Warren Cantrell

‘Division 19’ is The Hunger Games meets The Truman Show, with just a hint of V for Vendetta, yet bad. Really, really bad.

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‘Dragged Across Concrete,’ like Mel Gibson’s casting in it, works better in theory than in practice if a person thinks about it for more than a minute.

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‘Finding Steve McQueen’ is an interesting (albeit uneven) trifle, pairing true crime hijinks with meaningful introspection and character work.

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[Rating: Solid Rock Fist Up] A sober exploration of family, tradition, honor, greed, and colonialism, Birds of Passage (showing now at the Tivoli) slices through expectations to present a film that is laser-focused on a specific time, people, and place. Tracking the birth of the modern drug trade in Columbia during the second half of […]

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Captain Marvel is the story of an alien-human hybrid with near-limitless powers and a rare example of a female-fronted superhero film in a genre that often positions women in supporting roles. This got Scene-Stealers thinking about the best examples of female comic book superheroes in film, as there have been many great examples (along with several bad ones) over the years.

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[Rating: Minor Rock Fist Down] A diabolical sleight-of-hand trick that suckers its audience in with promises of mayhem spanning two different genres, The Man Who Killed Hitler and Then the Bigfoot has redefined what is possible in the realm of cinematic let-downs. Skimping on the Hitler and Bigfoot action only to delve into the heart […]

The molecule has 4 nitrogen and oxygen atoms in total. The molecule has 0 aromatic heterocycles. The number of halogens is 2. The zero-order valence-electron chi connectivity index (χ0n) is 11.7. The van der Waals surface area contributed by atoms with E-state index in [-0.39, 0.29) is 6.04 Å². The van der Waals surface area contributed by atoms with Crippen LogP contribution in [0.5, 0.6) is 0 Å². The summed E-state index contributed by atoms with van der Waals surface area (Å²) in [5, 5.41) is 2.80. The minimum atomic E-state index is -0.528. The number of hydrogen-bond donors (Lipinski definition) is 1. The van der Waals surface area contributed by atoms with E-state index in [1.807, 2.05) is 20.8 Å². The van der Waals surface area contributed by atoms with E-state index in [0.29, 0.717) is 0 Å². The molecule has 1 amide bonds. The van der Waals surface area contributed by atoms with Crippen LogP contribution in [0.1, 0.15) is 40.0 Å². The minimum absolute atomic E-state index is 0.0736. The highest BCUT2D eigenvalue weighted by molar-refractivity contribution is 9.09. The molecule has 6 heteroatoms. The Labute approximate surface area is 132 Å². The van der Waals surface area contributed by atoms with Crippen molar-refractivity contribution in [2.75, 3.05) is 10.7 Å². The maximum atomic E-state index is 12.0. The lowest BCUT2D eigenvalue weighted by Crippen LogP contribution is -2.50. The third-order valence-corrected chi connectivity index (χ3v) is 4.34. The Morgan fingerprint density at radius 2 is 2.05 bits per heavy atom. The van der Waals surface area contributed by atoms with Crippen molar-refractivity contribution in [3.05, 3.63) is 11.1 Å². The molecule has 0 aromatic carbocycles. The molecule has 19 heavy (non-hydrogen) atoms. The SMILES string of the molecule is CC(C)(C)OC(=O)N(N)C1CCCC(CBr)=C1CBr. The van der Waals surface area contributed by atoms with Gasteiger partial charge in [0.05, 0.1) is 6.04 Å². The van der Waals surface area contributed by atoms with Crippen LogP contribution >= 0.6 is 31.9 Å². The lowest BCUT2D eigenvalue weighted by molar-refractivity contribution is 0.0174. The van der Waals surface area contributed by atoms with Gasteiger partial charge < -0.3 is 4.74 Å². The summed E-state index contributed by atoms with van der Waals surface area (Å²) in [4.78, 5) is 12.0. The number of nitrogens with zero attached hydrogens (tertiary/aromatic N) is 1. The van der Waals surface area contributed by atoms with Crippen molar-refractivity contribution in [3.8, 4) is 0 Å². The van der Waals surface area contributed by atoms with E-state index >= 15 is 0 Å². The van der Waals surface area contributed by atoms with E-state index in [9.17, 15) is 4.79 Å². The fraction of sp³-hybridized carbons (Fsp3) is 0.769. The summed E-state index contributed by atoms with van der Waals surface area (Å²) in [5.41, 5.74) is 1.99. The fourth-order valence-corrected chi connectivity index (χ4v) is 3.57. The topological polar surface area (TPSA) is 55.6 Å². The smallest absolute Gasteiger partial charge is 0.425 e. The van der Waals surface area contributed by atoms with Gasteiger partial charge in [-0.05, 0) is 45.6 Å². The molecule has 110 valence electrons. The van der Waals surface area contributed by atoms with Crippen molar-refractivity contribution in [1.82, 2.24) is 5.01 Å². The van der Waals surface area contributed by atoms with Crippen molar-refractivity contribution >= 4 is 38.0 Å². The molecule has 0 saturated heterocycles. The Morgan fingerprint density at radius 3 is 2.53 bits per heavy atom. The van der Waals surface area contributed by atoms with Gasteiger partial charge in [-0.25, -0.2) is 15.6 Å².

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‘Then Came You’ seems content to just trample over Manic Pixie Dream Girl story beats and characters that don’t offer anything new to the formula.

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‘Vice’ follows up McKay’s masterful work with ‘The Big Short’ by blending dynamic character work with a large-scale sociopolitical autopsy.

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A deep in the weeds historical epic, Mary Queen of Scots takes a big bite, yet finds trouble in the chewing.

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To celebrate the upcoming release of ‘Vice,’ today’s Top 10 ranks the best V.P. performance in movie history, weighing screen time, character integrity, and the quality of the performance itself.

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Light, refreshing, optimistic, and altogether lovely, ‘Mary Poppins Returns’ is everything a fan of the original could hope for.

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‘Roma’ is a stunning tour de force from a craftsman operating at the absolute peak of his game.

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‘A Private War’ successfully details the human cost of conflict on those that engage in it, but also amongst those along the fringes.

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A micro-exploration of a family’s disintegration, Paul Dano’s ‘Wildlife’ is a study in love, regret, and the all-too-rapid advance from adolescence into adulthood. It also gets the dreaded Swiss Fist rating: complete neutrality.

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Suspiria 2018 retains all of the flaws of the original with none of the charm.

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